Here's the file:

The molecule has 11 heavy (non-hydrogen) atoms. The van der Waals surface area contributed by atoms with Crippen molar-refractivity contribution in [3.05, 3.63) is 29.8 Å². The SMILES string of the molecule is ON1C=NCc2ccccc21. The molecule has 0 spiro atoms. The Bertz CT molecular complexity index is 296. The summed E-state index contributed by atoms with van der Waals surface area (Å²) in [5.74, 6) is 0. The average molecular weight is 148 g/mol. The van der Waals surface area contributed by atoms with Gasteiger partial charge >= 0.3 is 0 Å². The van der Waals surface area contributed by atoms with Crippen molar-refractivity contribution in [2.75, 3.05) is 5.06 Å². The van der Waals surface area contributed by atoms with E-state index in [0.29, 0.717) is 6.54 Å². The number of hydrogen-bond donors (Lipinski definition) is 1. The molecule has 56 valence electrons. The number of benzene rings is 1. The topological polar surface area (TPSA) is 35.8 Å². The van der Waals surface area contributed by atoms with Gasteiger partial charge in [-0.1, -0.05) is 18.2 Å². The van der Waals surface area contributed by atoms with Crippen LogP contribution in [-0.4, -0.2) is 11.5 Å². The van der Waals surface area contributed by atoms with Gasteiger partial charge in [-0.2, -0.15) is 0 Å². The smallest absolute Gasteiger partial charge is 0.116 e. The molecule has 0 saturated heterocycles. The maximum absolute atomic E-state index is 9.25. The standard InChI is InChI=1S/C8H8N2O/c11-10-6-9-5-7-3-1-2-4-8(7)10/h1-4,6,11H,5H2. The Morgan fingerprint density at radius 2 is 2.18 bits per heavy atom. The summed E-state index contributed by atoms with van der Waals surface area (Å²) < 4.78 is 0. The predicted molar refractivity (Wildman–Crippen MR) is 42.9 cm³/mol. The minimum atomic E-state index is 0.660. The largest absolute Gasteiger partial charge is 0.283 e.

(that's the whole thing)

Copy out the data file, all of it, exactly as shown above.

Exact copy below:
The molecule has 11 heavy (non-hydrogen) atoms. The van der Waals surface area contributed by atoms with Crippen molar-refractivity contribution in [3.05, 3.63) is 29.8 Å². The SMILES string of the molecule is ON1C=NCc2ccccc21. The molecule has 0 spiro atoms. The Bertz CT molecular complexity index is 296. The summed E-state index contributed by atoms with van der Waals surface area (Å²) in [5.74, 6) is 0. The average molecular weight is 148 g/mol. The van der Waals surface area contributed by atoms with Gasteiger partial charge >= 0.3 is 0 Å². The van der Waals surface area contributed by atoms with Crippen molar-refractivity contribution in [2.75, 3.05) is 5.06 Å². The van der Waals surface area contributed by atoms with E-state index in [0.29, 0.717) is 6.54 Å². The number of hydrogen-bond donors (Lipinski definition) is 1. The molecule has 56 valence electrons. The number of benzene rings is 1. The topological polar surface area (TPSA) is 35.8 Å². The van der Waals surface area contributed by atoms with Gasteiger partial charge in [-0.1, -0.05) is 18.2 Å². The van der Waals surface area contributed by atoms with Crippen LogP contribution in [-0.4, -0.2) is 11.5 Å². The van der Waals surface area contributed by atoms with Gasteiger partial charge in [-0.2, -0.15) is 0 Å². The smallest absolute Gasteiger partial charge is 0.116 e. The molecule has 0 saturated heterocycles. The maximum absolute atomic E-state index is 9.25. The standard InChI is InChI=1S/C8H8N2O/c11-10-6-9-5-7-3-1-2-4-8(7)10/h1-4,6,11H,5H2. The Morgan fingerprint density at radius 2 is 2.18 bits per heavy atom. The summed E-state index contributed by atoms with van der Waals surface area (Å²) < 4.78 is 0. The predicted molar refractivity (Wildman–Crippen MR) is 42.9 cm³/mol. The minimum atomic E-state index is 0.660. The largest absolute Gasteiger partial charge is 0.283 e.